Bosch to Disclose Provisions in May Related to VW Diesel Scandal

  • CEO says Bosch wants to find out about possible misconduct
  • Company’s U.S. settlement due for court scrutiny in January

Robert Bosch GmbH will disclose provisions in May for costs related to its involvement in Volkswagen AG’s diesel-emissions scandal as the German car-parts supplier continues its probe into possible misconduct by employees.

“We started investigations right away in September 2015 and want to know in-depth what has happened,” Chief Executive Officer Volkmar Denner told journalists late Thursday in Bosch’s home city of Stuttgart, Germany. “We had internal compliance systems before, of course, and we’re constantly reviewing them.”

Bosch, the world’s largest car-parts maker, supplied control software for the 2- and 3-liter diesel motors at the heart of Volkswagen’s emissions-test cheating scandal, though its exact involvement remains unclear. Bosch reached an agreement in principle last month to largely resolve class action litigation at a U.S. federal court in San Francisco, but details won’t be disclosed until a definitive deal has been signed off by Judge Charles Breyer. The company said at the time that it neither acknowledged plaintiffs’ allegations nor accepted liability.

Denner confirmed that details of the settlement are due to be presented to Breyer at the end of the month. The closely held manufacturer is set to outline the provisions when it publishes detailed full-year earnings figures on May 4. Bosch employees aren’t subject to travel restrictions, Denner said when asked about the arrest of a VW manager in Miami earlier this month.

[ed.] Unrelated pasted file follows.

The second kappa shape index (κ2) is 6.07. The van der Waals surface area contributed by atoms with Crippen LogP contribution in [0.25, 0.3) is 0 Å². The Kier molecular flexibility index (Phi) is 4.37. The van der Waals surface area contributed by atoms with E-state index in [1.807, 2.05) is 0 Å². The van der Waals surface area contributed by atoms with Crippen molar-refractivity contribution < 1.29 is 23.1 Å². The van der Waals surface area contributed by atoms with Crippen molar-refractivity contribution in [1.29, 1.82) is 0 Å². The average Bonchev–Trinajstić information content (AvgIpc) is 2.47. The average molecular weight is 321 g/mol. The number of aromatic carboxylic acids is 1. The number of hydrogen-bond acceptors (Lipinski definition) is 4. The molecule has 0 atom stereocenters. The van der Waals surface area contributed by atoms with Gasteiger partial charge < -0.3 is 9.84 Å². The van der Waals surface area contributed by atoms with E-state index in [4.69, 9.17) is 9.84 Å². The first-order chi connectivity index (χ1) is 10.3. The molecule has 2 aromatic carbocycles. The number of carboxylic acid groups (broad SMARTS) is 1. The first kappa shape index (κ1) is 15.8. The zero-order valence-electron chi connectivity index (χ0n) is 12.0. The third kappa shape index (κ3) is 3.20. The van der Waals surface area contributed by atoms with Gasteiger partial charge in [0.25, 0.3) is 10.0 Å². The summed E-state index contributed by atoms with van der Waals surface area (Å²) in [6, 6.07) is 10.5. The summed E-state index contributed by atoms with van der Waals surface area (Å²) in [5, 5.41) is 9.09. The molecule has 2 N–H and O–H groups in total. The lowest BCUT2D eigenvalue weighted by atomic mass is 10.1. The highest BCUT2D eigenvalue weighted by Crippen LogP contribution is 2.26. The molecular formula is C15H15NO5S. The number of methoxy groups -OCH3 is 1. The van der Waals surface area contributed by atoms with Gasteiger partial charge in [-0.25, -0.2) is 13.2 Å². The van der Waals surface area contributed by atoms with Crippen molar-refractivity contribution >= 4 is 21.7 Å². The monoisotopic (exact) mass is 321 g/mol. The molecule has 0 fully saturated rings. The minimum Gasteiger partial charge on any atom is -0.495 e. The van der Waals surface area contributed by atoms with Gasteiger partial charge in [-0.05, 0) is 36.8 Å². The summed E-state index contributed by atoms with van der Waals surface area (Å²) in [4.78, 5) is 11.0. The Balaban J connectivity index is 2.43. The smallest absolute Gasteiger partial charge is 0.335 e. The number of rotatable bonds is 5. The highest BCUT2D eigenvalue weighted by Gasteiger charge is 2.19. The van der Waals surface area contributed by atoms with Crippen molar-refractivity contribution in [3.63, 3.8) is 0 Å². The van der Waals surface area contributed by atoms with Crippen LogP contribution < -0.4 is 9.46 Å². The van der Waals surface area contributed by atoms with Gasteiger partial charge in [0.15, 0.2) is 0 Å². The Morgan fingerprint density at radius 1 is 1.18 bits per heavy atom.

U.S. Queries

Apart from the civil claims, Bosch faces an investigation by U.S. prosecutors into possible criminal charges, people familiar with the matter said in September. Denner said investigations by U.S. authorities might drag on beyond the targeted settlement of civil claims at the end of this month.

German prosecutors are also looking into whether Bosch employees helped VW rig software to cheat on emissions tests. A so-called statement of facts signed in January by the U.S. Department of Justice and VW as part of a $4.3 billion settlement on criminal charges doesn’t contain a reference to Bosch. The only supplier mentioned in the document, which includes an account of the criminal conduct at VW dating back as early as May 2006, is Berlin-based IAV GmbH, a company that’s 50 percent owned by the German carmaker.

Bosch also supplied technology for Fiat Chrysler Automobiles NV vehicles that are subject to a separate U.S. probe into possible emissions-standards violations. Denner declined to comment on talks with Fiat Chrysler, citing ongoing investigations.

Even as it wrestles with those probes, Bosch will keep up investments in strategically important projects including possible takeovers, the CEO said. It will spend 300 million euros ($321 million) by 2021 to expand work on artificial intelligence, Denner said.

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